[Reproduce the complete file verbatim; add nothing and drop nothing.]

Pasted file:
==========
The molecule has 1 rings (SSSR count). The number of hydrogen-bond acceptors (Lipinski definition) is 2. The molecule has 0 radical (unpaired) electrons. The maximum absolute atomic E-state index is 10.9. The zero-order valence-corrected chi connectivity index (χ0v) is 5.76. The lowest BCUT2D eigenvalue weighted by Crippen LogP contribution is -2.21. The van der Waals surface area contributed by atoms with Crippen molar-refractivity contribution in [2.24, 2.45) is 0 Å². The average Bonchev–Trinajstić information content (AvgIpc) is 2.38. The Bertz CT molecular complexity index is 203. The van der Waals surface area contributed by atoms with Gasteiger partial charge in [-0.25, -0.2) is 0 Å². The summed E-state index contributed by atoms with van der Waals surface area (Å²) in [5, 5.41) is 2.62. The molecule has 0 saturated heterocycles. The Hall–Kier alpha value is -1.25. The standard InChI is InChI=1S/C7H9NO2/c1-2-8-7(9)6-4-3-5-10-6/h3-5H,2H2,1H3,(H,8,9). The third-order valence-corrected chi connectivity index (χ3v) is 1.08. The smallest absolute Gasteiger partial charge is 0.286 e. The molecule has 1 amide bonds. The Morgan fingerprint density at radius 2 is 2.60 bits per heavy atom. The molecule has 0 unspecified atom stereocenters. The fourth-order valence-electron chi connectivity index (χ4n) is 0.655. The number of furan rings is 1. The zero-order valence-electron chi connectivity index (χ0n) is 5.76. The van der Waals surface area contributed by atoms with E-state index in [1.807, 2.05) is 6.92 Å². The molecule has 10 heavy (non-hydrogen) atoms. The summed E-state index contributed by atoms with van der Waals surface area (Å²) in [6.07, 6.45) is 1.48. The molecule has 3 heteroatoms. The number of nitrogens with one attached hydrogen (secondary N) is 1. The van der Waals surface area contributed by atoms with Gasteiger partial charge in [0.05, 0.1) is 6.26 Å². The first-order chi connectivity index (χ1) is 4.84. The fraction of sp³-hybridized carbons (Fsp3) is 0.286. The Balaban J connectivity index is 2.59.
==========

The molecule has 1 rings (SSSR count). The number of hydrogen-bond acceptors (Lipinski definition) is 2. The molecule has 0 radical (unpaired) electrons. The maximum absolute atomic E-state index is 10.9. The zero-order valence-corrected chi connectivity index (χ0v) is 5.76. The lowest BCUT2D eigenvalue weighted by Crippen LogP contribution is -2.21. The van der Waals surface area contributed by atoms with Crippen molar-refractivity contribution in [2.24, 2.45) is 0 Å². The average Bonchev–Trinajstić information content (AvgIpc) is 2.38. The Bertz CT molecular complexity index is 203. The van der Waals surface area contributed by atoms with Gasteiger partial charge in [-0.25, -0.2) is 0 Å². The summed E-state index contributed by atoms with van der Waals surface area (Å²) in [5, 5.41) is 2.62. The molecule has 0 saturated heterocycles. The Hall–Kier alpha value is -1.25. The standard InChI is InChI=1S/C7H9NO2/c1-2-8-7(9)6-4-3-5-10-6/h3-5H,2H2,1H3,(H,8,9). The third-order valence-corrected chi connectivity index (χ3v) is 1.08. The smallest absolute Gasteiger partial charge is 0.286 e. The molecule has 1 amide bonds. The Morgan fingerprint density at radius 2 is 2.60 bits per heavy atom. The molecule has 0 unspecified atom stereocenters. The fourth-order valence-electron chi connectivity index (χ4n) is 0.655. The number of furan rings is 1. The zero-order valence-electron chi connectivity index (χ0n) is 5.76. The van der Waals surface area contributed by atoms with E-state index in [1.807, 2.05) is 6.92 Å². The molecule has 10 heavy (non-hydrogen) atoms. The summed E-state index contributed by atoms with van der Waals surface area (Å²) in [6.07, 6.45) is 1.48. The molecule has 3 heteroatoms. The number of nitrogens with one attached hydrogen (secondary N) is 1. The van der Waals surface area contributed by atoms with Gasteiger partial charge in [0.05, 0.1) is 6.26 Å². The first-order chi connectivity index (χ1) is 4.84. The fraction of sp³-hybridized carbons (Fsp3) is 0.286. The Balaban J connectivity index is 2.59.